13. ^ Jonathan Rand 300 Pounds of Attitude: The Wildest Stories and Craziest Characters the NFL Has Ever Seen, p. 58, Lyons Press, 2006, ISBN 978-1-59921-176-3
  14. ^ Steve McMichael and Phil Ariva, "Steve McMichael's Tales from the Chicago Bears Sideline", p. 98, Sports Publishing L.L.C, 2004, ISBN 1-58261-800-3
  15. ^ Merrill Reese and Mark Eckel Merrill Reese "It's Gooooood!", p. 95, Sports Publishing Inc., 1998 ISBN 1-58261-000-2
  16. ^ William Taaffe and Dave Fischer, "Sports of the Times: a day-by-day selection of the most important, thrilling and inspired events of the past 150 years", p. 34, St. Martin's Press, 2003, ISBN 0-312-31232-6
  17. ^ Steve McMichael and Phil Ariva, "Steve McMichael's Tales from the Chicago Bears Sideline", p. 128, Sports Publishing L.L.C, 2004, ISBN 1-58261-800-3
  18. ^ "Ryan Signs 5-Year Eagle Contract". Los Angeles Times. 1986-01-29. Retrieved 2010-04-04. 
  19. ^ http://wc.arizona.edu/~wildcat/papers/old-wildcats/fall94/August/August24,1994/16_1_m.html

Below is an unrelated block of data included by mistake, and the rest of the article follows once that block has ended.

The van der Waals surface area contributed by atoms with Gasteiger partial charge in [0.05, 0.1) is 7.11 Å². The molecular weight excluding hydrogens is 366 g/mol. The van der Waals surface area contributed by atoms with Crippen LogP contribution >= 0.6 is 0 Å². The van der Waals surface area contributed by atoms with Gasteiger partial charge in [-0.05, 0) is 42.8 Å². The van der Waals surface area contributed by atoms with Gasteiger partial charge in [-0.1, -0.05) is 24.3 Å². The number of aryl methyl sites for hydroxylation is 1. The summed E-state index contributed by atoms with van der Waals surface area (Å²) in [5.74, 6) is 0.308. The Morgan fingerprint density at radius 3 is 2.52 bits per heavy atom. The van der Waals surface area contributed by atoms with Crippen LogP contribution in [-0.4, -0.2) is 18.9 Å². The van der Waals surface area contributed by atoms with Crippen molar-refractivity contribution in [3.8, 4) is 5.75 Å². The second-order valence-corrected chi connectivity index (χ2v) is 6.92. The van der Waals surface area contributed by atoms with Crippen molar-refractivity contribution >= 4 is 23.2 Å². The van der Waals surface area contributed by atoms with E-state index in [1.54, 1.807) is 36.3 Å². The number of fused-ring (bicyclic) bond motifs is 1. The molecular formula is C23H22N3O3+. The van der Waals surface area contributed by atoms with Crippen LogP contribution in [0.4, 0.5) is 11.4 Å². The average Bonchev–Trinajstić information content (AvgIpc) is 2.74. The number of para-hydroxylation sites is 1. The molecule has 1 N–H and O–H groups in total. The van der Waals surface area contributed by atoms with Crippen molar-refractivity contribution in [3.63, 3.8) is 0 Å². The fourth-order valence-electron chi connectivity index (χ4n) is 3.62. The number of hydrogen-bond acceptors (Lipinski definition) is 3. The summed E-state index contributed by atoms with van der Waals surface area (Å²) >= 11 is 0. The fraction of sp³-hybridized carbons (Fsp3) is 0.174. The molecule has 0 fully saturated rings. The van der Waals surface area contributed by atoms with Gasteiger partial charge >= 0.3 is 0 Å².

20. ^ "Yet more Buddy Ryan stories". Eugene Register-Guard. 1986-09-23. Retrieved 2010-04-04. [dead link]
  21. ^ "He's sure no Buddy to the Cowboys". Eugene Register-Guard. 1987-10-27. Retrieved 2010-04-04. [dead link]
  22. ^ "Pro Football: Ryan Gets Revenge in the End". Los Angeles Times. 1987-10-26. Retrieved 2010-04-04. 
  23. ^ Dave Anderson. "Sports of The Times; The Backfire From Buddy Ryan's 'Bounties'"..2010-01-10. URL:http://www.nytimes.com/1989/11/26/sports/sports-of-the-times-the-backfire-from-buddy-ryan-s-bounties.html?pagewanted=1. Accessed: 2010-01-10. http://www.webcitation.org/5mgKalTxp